However, Paul Moran believes that the transfer option is not a realistic one for Ryan. Moran reflects: "Unlike Ryan Tubridy, who made the jump to Radio 1, I doubt if Gerry Ryan would be a success there because his style is more tabloid."
Exactly a year ago, RTE personnel were given a shock lesson that there is no room for sentiment in the harsh new competitive radio environment. Ana Leddy arrived at Radio 1 brandishing a new broom, and John Creedon, John Kelly and Myles Dungan found themselves swept overboard. Bowing to commercial pressures, 2FM's boss John Clarke dispensed with veteran Marty Whelan to make way for his new breakfast team, but Clarke has been around long enough to appreciate that Gerry Ryan, almost single-handedly, was the making of 2FM.
Launched in 1979, the station was a disaster for most of the 1980s, languishing in the doldrums with a dire shortage of listeners and advertising revenue. The breakthrough came in 1988 when Gerry Ryan was transplanted to a morning slot with the simple brief to listen to the listeners. His knockabout show was fresh and new and it worked the miracle the station desperately needed, bringing legions of new listeners to a station which had been widely ignored since its inception.
But that was then and this is now, and media analyst Dan McGuinness of the Catalyst agency believes that Gerry Ryan has got himself stuck in a time-warp. McGuinness argues: "At the start, all he had to do to draw an untapped audience was to be an alternative to Gay Byrne. Almost 20 years on he's still providing an alternative to Gay Byrne, while Gay Byrne and the rest of the planet have moved on. He's still the naughty schoolboy giggling at prurient jokes behind the school bicycle shed. These days, Podge & Rodge have moved that to TV, where they're ruder, and they're better comedians."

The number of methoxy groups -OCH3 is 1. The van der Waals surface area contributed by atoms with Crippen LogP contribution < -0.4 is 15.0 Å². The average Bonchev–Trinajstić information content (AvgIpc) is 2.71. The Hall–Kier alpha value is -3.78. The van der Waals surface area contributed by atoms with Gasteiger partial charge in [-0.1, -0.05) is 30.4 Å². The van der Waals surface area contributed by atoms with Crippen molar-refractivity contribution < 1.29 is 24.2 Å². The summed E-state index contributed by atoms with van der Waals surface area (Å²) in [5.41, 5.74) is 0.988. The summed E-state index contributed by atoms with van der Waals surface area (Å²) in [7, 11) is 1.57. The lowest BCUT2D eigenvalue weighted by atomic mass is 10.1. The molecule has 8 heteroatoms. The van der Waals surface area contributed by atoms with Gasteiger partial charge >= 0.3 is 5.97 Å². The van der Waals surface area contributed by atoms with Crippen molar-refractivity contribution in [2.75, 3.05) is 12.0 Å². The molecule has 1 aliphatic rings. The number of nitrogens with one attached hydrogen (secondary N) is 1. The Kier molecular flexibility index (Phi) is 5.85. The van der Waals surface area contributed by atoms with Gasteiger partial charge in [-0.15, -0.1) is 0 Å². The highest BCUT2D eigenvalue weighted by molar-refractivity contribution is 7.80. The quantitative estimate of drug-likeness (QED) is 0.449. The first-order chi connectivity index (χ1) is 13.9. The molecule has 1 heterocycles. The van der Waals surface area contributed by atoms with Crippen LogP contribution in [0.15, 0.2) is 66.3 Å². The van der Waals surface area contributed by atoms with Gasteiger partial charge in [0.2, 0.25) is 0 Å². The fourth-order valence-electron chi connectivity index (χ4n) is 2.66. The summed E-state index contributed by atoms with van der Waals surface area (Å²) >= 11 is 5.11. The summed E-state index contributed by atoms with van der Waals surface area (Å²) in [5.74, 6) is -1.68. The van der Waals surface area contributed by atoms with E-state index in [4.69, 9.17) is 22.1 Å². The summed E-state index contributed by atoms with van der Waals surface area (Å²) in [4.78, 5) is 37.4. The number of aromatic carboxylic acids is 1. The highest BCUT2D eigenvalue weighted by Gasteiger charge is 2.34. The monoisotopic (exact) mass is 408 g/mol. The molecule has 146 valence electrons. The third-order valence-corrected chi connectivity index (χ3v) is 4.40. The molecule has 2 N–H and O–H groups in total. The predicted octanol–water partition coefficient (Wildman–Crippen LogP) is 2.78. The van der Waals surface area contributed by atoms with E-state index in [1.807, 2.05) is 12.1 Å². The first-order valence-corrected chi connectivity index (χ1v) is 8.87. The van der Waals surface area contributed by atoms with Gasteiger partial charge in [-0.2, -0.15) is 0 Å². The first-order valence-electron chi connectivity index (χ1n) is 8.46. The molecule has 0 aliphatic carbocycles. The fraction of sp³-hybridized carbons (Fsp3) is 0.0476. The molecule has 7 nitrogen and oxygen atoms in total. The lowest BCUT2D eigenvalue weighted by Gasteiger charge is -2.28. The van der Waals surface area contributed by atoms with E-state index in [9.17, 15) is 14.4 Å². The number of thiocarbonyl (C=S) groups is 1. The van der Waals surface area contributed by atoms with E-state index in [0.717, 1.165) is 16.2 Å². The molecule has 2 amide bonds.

He contends: "He hasn't reinvented himself or his show. The format and content have remained pretty static for 20 years. One solution might be to shorten the show which is currently an overlong, lazy, three-hour ramble from Gerry about his schoolboy fixations. The show is tired and he sounds tired doing it."
McGuinness questions the "fear factor" at play in Montrose, justifying the payment of vast sums to big stars to stop them defecting to rivals, and taking listeners - and advertisers - with them. He points out: "When Pat Kenny or Ryan Tubridy go off on their long summer break, the dip in listenership is very small. I sometimes wonder what damage the loss of these highly-paid stars would really do, and whether or not the reality is that listeners listen to RTE because it is RTE."
There is no evidence that 2FM chiefs are thinking of moving Ryan, or that he's looking for new challenges elsewhere, and Paul Moran doesn't think that either development would be good for the station right now.
He reasons: "There are other things that need fixing at 2FM before you'd start looking at Gerry Ryan. The haemorrhage of listeners in the early slot is a priority, and they've moved again to tackle that. It's nine years since Today FM revamped, and the audience drift to that station should have stabilized by now - but it hasn't. There are more fundamental problems at 2FM than Gerry Ryan."